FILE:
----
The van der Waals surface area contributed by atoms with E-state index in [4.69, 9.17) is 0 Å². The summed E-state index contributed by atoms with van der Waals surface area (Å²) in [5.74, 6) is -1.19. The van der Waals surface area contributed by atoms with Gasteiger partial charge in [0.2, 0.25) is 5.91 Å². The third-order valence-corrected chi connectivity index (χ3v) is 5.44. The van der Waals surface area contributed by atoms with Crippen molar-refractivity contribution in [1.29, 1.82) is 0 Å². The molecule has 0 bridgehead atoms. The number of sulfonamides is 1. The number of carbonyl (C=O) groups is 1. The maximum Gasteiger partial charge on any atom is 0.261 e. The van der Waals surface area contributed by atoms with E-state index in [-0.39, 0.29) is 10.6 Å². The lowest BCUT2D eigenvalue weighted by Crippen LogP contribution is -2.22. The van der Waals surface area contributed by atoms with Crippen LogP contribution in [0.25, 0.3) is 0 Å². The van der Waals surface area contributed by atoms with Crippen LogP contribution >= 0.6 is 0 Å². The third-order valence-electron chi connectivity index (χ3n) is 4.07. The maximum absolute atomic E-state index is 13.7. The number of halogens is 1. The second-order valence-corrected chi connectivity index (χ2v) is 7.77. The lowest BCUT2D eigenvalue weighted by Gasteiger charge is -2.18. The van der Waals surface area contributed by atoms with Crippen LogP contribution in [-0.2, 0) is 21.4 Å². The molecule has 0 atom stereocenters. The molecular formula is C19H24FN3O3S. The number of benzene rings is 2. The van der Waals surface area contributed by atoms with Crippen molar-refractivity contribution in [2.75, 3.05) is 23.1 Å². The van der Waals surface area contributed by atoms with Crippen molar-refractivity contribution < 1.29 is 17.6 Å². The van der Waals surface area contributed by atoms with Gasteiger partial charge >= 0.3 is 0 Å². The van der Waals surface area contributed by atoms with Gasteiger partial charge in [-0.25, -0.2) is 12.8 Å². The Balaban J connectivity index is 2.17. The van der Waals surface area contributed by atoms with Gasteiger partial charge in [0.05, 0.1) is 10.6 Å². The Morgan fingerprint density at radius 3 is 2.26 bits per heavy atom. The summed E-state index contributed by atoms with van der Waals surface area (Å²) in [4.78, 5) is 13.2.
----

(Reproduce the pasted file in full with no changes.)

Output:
The van der Waals surface area contributed by atoms with E-state index in [4.69, 9.17) is 0 Å². The summed E-state index contributed by atoms with van der Waals surface area (Å²) in [5.74, 6) is -1.19. The van der Waals surface area contributed by atoms with Gasteiger partial charge in [0.2, 0.25) is 5.91 Å². The third-order valence-corrected chi connectivity index (χ3v) is 5.44. The van der Waals surface area contributed by atoms with Crippen molar-refractivity contribution in [1.29, 1.82) is 0 Å². The molecule has 0 bridgehead atoms. The number of sulfonamides is 1. The number of carbonyl (C=O) groups is 1. The maximum Gasteiger partial charge on any atom is 0.261 e. The van der Waals surface area contributed by atoms with E-state index in [-0.39, 0.29) is 10.6 Å². The lowest BCUT2D eigenvalue weighted by Crippen LogP contribution is -2.22. The van der Waals surface area contributed by atoms with Crippen LogP contribution in [0.25, 0.3) is 0 Å². The van der Waals surface area contributed by atoms with Crippen LogP contribution >= 0.6 is 0 Å². The third-order valence-electron chi connectivity index (χ3n) is 4.07. The maximum absolute atomic E-state index is 13.7. The number of halogens is 1. The second-order valence-corrected chi connectivity index (χ2v) is 7.77. The lowest BCUT2D eigenvalue weighted by Gasteiger charge is -2.18. The van der Waals surface area contributed by atoms with Crippen LogP contribution in [-0.2, 0) is 21.4 Å². The molecule has 0 atom stereocenters. The molecular formula is C19H24FN3O3S. The number of benzene rings is 2. The van der Waals surface area contributed by atoms with Crippen molar-refractivity contribution in [2.75, 3.05) is 23.1 Å². The van der Waals surface area contributed by atoms with Crippen molar-refractivity contribution < 1.29 is 17.6 Å². The van der Waals surface area contributed by atoms with Gasteiger partial charge >= 0.3 is 0 Å². The van der Waals surface area contributed by atoms with Gasteiger partial charge in [-0.25, -0.2) is 12.8 Å². The Balaban J connectivity index is 2.17. The van der Waals surface area contributed by atoms with Gasteiger partial charge in [0.05, 0.1) is 10.6 Å². The Morgan fingerprint density at radius 3 is 2.26 bits per heavy atom. The summed E-state index contributed by atoms with van der Waals surface area (Å²) in [4.78, 5) is 13.2.